Recently, the Japanese Yen Has Weakened
Let’s broadly presume that for a variety of reasons, some justified, many not, the Japanese Yen has declined. For newbies, this means that a Japanese Yen buys less in the international marketplace. The flip side is that a foreign currency could buy more items whose price is stated in Japanese Yen terms. The implication is that when costs are in Japanese Yen, then a Japanese company would be more profitable. When applied to Korea, a stronger Korean Won would buy more products (like food and energy), and a weaker Won would make Korean-made products, like electronics and cars, more profitable for Korea-based companies.
“Threat” to Korean Exports? Maybe.
The FT blog beyondbrics attempted to make the case that the weaker Yen would be a threat to Korean exports. First, it is not clear that the Japanese Yen is really weaker. When compared to the Korean Won, 100 Japanese Yen buys approximately 140,000 Korean Won. In 2008, that same 100 Yen bought only 80,000 Korean Won. In other words, the Korean Won remains 75% weaker compared to the Yen now when compared to 2008. It is true that this ratio has moved from 150,000 to 140,000 as the European debt crisis has been “solved” (don’t get me started). But, the FT’s observation isn’t really accurate in the larger context of time, and especially when considering what has occurred during that time.
The Korean Economy Has Benefited The Most
Readers of this blog know the position of the Seoul Gyopo Guide: Korea has benefited greatly from the strong Japanese Yen. Not only are Korean products more profitable to Korean companies than Japan’s are to their companies, but those extra profits, when correctly deployed, have been converted to enormous advances in competitiveness. Look no further than Samsung Electronics and Hyundai-Kia Motors. Both were viable in the early 2000s. A decade later? Global front-runners. A weaker won led to outsized profits, which were used to create even more competitive products. A decade ago, a Hyundai Sonata was not perceived to be the equivalent of a Honda Accord. Today, they can be substituted at the same price, and in may circles, the Sonata is now a superior product. Now, the blindly patriotic may try to claim that the reason is Koreans are superior to the Japanese, etc. Please, spare me. We can debate how this occurred, i.e. how did Hyundai catch Honda? There are a number of different reasons. A weak Won has definitely made many of these reasons possible.
The Complainers Are Complaining For a Reason
Certain Korean companies are complaining, and the FT’s article points out that Korean exports may be hurt. That is obviously true, and not news-worthy in the least. That has occurred for the last decade to Japan, when its currency has been too strong. That is what occurs in the global marketplace all the time in the course of economic development. However, the real point here should be that Korean companies should have been much more efficient and competitive now. Korean exporters have been given a gift, supported by the Bank of Korea. In the past months, Korean exporters were surveyed, and many complained. To that complaint, the global marketplace will say “too bad, you have wasted a decade of opportunity, which you did not necessarily deserve,” and it will be correct. If a Korean exporter has not become more competitive during almost 10 years of an artificially weak Won, then it deserves its fate. Unfortunately for Korean employees, that is the harsh reality of the global economy, a place where Korean companies operate.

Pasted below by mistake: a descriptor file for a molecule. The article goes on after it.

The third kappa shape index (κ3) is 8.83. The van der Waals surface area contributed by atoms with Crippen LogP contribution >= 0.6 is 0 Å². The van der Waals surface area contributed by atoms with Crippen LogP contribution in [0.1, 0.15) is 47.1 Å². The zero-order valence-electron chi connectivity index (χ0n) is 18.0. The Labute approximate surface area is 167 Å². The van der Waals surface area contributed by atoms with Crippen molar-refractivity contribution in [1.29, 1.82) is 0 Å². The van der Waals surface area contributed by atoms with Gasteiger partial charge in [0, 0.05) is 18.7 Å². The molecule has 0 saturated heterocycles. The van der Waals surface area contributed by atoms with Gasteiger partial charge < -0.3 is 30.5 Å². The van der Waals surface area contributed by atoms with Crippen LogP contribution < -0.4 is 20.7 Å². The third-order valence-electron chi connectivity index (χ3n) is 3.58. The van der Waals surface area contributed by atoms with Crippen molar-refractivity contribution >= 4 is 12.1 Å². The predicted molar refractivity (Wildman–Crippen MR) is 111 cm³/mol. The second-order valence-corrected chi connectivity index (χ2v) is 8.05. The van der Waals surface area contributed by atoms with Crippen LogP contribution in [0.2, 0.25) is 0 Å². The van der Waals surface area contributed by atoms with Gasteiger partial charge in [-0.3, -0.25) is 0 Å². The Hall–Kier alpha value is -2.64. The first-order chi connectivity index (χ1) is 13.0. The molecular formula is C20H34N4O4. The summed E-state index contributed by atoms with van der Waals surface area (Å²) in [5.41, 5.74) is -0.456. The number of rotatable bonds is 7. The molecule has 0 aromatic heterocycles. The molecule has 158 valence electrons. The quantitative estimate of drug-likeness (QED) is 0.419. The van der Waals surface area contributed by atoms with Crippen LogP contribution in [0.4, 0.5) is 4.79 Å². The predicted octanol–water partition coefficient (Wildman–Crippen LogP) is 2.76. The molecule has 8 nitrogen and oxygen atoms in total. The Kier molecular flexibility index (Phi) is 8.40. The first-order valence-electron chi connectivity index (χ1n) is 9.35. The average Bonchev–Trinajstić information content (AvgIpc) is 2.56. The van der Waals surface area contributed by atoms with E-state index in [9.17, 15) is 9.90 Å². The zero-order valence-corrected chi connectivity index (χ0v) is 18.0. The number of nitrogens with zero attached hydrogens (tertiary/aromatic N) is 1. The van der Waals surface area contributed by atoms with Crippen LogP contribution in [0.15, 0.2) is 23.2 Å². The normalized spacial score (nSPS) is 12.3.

Why Is This Important?
Readers may rightfully ask, “Why does this blog continually beat this dead horse?” There is a very good reason. Korean companies have not been forced to become global leaders, due to weaknesses in corporate governance and lack of shareholder rights. Chaebol managements do as they see fit, and management is not put into the crucible of criticism that exists at every global company in the US. If management in a chaebol does not perform, there are few ramifications…except to the employees, who will face the loss of jobs. Until this changes, and the management of chaebol are required to become globally competitive in every aspect, Korean citizens will not participate in the gains that have been made, but will pay the price when the global marketplace turns away from Korea’s favor.
A weaker Yen is one of those factors. The weaker Yen simply highlights the weaknesses in Korea’s corporate structures and practices. Now, is this true at every company? Clearly, the answer is no. However, the Seoul Gyopo Guide suggests that even the global leaders (Hyundai-Kia, Samsung Electronics, Hyundai Heavy) have succeeded despite their corporate practices, not because of them.